As observed by Prof. Anne Looney, Prof. Anne Ferguson, and Dr. Amy Jamison (other keynote speakers), gender inequality in institutions of higher learning is an internationally observed phenomenon, with key leadership and academic positions being held by proportionately more men than women. Prof. Looney called it ‘a crisis of justice and a crisis of quality perpetuated by societal cultures and systems.’ We noted that nations have good intentions to create equal opportunities for both men and women, and even legislation is in place to that effect. However, in most cases these intentions are not translated into practice due to deep rooted biases and stereotypes. Therefore, Prof. Ruth Meena implored participants to change the narrative from barriers, challenges, and limitations to promoting enablers of gender equality. Some enablers that were identified included commitments by governments, roles played by gender and human rights activists, and technology.

Fig. 5: Paper presentation session in breakaway room TPC 106
 (courtesy of DUCE)

On the use of technology as a tool for addressing gender disparities, Dr. Conor Buggy pointed to the ‘blindness to gender’ in anonymized online teaching and assessment which allows all students to achieve their learning outcome without unconscious bias or prejudice from fellow students and teachers. This concurred with our assertion that mobile money technology progression is an asset, especially for women micro-entrepreneurs, for gaining control over financial resources and, to some extent, equalizing the playing field between men and women. Mobile money enhances privacy and autonomy of financial transactions due to its invisibility compared to cash, meaning women are able to transact without conflicting with male relatives who may hold the belief that control over financial resources is a preserve for men (Donovan, 2012). As society ‘drags its feet’ in addressing gender biases, women can continue providing decent meals for their families in an environment of peace afforded by mobile money technology.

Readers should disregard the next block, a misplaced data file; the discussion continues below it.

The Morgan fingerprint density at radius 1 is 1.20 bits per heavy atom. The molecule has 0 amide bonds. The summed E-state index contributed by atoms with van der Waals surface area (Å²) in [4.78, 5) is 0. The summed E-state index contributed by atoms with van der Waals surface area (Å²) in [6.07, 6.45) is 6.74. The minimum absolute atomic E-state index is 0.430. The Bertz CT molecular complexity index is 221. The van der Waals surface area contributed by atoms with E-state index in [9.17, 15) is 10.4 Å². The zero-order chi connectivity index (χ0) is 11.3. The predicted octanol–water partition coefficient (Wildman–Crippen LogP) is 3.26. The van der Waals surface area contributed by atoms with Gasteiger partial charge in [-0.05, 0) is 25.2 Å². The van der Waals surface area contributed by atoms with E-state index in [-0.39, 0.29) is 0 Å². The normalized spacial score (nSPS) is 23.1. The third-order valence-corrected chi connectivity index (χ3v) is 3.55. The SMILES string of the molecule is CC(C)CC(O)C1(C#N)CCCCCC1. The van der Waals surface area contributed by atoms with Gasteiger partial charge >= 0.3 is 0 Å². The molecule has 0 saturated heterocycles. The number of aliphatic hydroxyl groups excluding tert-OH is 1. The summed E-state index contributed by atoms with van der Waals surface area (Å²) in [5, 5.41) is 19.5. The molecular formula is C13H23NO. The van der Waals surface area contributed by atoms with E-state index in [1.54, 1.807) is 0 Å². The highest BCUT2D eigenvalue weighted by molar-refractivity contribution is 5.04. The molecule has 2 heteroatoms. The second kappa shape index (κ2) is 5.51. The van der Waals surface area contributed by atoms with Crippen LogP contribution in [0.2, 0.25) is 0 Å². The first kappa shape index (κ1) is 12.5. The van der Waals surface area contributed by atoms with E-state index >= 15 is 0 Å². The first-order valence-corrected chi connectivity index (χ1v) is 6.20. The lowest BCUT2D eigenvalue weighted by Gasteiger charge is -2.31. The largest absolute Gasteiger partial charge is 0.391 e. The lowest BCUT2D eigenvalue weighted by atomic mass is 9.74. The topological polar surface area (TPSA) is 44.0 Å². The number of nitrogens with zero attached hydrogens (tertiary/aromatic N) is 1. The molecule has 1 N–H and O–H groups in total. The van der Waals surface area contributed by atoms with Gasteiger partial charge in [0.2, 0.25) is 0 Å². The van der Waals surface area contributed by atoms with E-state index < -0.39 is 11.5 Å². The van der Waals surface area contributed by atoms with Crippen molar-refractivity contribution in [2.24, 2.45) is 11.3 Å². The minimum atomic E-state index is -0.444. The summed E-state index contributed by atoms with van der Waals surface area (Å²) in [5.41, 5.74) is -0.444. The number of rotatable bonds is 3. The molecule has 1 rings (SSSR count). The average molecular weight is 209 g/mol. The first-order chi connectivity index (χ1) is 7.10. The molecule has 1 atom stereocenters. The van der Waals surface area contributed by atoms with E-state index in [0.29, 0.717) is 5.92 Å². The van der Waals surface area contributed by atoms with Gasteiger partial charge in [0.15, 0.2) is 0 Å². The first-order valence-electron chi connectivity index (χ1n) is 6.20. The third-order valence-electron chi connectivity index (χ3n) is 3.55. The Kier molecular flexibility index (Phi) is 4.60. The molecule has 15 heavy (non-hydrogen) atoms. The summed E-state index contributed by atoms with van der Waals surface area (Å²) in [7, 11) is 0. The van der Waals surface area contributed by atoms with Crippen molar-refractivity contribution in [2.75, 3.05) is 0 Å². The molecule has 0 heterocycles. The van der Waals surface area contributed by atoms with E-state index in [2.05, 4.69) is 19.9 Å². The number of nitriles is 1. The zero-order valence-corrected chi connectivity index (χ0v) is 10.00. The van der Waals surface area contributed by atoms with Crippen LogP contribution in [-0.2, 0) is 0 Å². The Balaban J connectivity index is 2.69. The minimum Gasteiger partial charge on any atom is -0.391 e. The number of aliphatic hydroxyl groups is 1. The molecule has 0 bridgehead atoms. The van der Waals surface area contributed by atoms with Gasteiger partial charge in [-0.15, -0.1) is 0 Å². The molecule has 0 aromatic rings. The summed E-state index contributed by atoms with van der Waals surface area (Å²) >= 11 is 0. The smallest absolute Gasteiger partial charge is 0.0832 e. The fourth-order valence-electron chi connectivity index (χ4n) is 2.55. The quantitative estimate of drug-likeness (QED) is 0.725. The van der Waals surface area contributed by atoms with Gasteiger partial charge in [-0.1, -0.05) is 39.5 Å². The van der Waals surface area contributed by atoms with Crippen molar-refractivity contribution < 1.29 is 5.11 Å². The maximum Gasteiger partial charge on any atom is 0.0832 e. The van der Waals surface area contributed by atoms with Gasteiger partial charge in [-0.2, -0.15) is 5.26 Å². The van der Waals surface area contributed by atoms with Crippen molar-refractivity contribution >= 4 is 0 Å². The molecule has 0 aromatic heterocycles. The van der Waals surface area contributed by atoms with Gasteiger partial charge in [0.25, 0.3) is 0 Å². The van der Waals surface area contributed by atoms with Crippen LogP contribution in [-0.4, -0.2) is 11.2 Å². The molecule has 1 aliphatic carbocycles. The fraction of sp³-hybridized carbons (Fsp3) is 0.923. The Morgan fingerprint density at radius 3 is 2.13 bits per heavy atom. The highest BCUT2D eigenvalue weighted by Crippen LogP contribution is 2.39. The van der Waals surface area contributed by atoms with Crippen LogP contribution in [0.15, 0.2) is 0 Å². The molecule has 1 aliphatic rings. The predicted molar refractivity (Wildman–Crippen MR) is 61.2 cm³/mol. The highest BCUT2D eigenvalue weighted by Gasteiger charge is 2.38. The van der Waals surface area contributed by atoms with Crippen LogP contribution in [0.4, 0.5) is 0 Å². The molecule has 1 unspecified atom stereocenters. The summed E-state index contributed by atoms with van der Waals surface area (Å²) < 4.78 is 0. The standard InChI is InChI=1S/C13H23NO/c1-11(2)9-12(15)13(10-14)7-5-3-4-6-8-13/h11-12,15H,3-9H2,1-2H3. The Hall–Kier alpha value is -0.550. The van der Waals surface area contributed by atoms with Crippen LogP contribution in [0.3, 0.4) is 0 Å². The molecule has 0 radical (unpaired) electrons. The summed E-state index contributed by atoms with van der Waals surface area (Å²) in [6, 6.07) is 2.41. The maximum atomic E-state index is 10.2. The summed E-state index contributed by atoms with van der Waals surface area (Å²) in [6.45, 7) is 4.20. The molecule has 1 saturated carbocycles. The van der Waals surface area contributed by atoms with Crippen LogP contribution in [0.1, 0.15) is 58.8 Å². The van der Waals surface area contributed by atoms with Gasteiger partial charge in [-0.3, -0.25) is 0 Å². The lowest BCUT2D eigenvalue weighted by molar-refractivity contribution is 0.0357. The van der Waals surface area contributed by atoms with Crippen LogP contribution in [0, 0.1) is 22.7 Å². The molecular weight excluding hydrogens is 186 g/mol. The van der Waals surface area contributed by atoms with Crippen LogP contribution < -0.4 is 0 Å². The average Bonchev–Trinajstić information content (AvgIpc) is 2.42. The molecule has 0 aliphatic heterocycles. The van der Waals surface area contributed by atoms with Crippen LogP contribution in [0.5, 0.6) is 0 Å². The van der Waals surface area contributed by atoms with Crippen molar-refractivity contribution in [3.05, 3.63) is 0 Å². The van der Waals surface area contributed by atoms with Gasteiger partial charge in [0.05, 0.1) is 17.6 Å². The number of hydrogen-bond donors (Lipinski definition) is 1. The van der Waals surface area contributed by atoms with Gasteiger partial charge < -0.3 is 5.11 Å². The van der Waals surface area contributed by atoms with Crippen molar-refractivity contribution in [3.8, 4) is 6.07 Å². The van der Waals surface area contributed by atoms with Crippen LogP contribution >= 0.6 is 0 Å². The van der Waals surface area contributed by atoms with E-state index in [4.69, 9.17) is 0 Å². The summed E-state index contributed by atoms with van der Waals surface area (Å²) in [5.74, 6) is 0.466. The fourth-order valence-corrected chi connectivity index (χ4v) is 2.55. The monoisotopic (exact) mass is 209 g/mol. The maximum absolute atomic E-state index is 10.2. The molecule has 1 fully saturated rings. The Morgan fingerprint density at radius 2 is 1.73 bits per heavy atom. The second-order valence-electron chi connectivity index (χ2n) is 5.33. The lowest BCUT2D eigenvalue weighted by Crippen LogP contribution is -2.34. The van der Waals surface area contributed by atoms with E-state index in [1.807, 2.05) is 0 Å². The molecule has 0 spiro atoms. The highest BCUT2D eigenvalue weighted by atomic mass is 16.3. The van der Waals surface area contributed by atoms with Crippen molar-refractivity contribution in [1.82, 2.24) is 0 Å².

Daher, M (2012). Cultural beliefs and values in cancer patients. Annals of Oncology, vol. 23(3). Pp. 66-69.

Donovan, K. (2012). Mobile money for financial inclusion. In T. Kelly and C. Rossotto (Eds.), Information and Communication for Development, pp. 61–73. Washington, DC: World Bank.

UNDP (2013). Humanity Divided: Confronting Inequality in Developing Countries, available at: [accessed 18 July 2017].

Vergragt, P. J. (2006). How Technology Could Contribute to a Sustainable World. GTI Paper Series Frontiers of a Great Transition No. 8, Tellus Institute, Boston MA.

Read about her experience presenting at the Making Markets Matter Executive Training Program (May 2017).